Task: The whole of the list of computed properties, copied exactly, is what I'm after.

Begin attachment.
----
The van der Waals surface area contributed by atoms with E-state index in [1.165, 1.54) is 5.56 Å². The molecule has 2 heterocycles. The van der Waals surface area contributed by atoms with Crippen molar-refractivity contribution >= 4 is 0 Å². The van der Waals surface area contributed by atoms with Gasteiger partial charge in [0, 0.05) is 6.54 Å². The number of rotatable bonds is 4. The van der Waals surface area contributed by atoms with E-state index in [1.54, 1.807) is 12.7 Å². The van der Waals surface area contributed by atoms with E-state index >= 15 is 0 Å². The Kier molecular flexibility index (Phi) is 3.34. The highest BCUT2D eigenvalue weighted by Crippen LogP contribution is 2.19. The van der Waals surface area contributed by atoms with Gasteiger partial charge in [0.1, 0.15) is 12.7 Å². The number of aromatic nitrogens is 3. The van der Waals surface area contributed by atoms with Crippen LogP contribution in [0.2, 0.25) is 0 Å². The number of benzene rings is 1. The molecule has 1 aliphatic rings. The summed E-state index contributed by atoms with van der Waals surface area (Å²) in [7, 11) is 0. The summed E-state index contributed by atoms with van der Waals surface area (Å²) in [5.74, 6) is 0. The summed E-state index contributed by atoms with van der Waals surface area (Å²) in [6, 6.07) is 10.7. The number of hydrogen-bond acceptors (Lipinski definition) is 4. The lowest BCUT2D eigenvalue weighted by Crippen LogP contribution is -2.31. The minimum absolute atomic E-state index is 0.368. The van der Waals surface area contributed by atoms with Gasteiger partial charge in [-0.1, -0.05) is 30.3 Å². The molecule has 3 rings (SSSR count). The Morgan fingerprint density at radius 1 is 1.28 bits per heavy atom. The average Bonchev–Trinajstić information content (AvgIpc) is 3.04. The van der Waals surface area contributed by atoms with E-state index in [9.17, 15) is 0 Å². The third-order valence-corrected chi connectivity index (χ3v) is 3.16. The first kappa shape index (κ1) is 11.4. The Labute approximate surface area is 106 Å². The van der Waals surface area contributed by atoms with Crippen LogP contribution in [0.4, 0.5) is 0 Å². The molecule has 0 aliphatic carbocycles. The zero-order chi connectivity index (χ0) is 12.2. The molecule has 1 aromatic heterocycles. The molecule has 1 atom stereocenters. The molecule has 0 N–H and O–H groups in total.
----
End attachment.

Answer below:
The van der Waals surface area contributed by atoms with E-state index in [1.165, 1.54) is 5.56 Å². The molecule has 2 heterocycles. The van der Waals surface area contributed by atoms with Crippen molar-refractivity contribution >= 4 is 0 Å². The van der Waals surface area contributed by atoms with Gasteiger partial charge in [0, 0.05) is 6.54 Å². The number of rotatable bonds is 4. The van der Waals surface area contributed by atoms with E-state index in [1.54, 1.807) is 12.7 Å². The van der Waals surface area contributed by atoms with E-state index >= 15 is 0 Å². The Kier molecular flexibility index (Phi) is 3.34. The highest BCUT2D eigenvalue weighted by Crippen LogP contribution is 2.19. The van der Waals surface area contributed by atoms with Gasteiger partial charge in [0.1, 0.15) is 12.7 Å². The number of aromatic nitrogens is 3. The van der Waals surface area contributed by atoms with Crippen LogP contribution in [0.2, 0.25) is 0 Å². The number of benzene rings is 1. The molecule has 1 aliphatic rings. The summed E-state index contributed by atoms with van der Waals surface area (Å²) in [7, 11) is 0. The summed E-state index contributed by atoms with van der Waals surface area (Å²) in [5.74, 6) is 0. The summed E-state index contributed by atoms with van der Waals surface area (Å²) in [6, 6.07) is 10.7. The number of hydrogen-bond acceptors (Lipinski definition) is 4. The lowest BCUT2D eigenvalue weighted by Crippen LogP contribution is -2.31. The minimum absolute atomic E-state index is 0.368. The van der Waals surface area contributed by atoms with Gasteiger partial charge in [-0.1, -0.05) is 30.3 Å². The molecule has 3 rings (SSSR count). The Morgan fingerprint density at radius 1 is 1.28 bits per heavy atom. The average Bonchev–Trinajstić information content (AvgIpc) is 3.04. The van der Waals surface area contributed by atoms with E-state index in [9.17, 15) is 0 Å². The third-order valence-corrected chi connectivity index (χ3v) is 3.16. The first kappa shape index (κ1) is 11.4. The Labute approximate surface area is 106 Å². The van der Waals surface area contributed by atoms with Crippen LogP contribution in [0.4, 0.5) is 0 Å². The molecule has 0 aliphatic carbocycles. The zero-order chi connectivity index (χ0) is 12.2. The molecule has 1 aromatic heterocycles. The molecule has 1 atom stereocenters. The molecule has 0 N–H and O–H groups in total.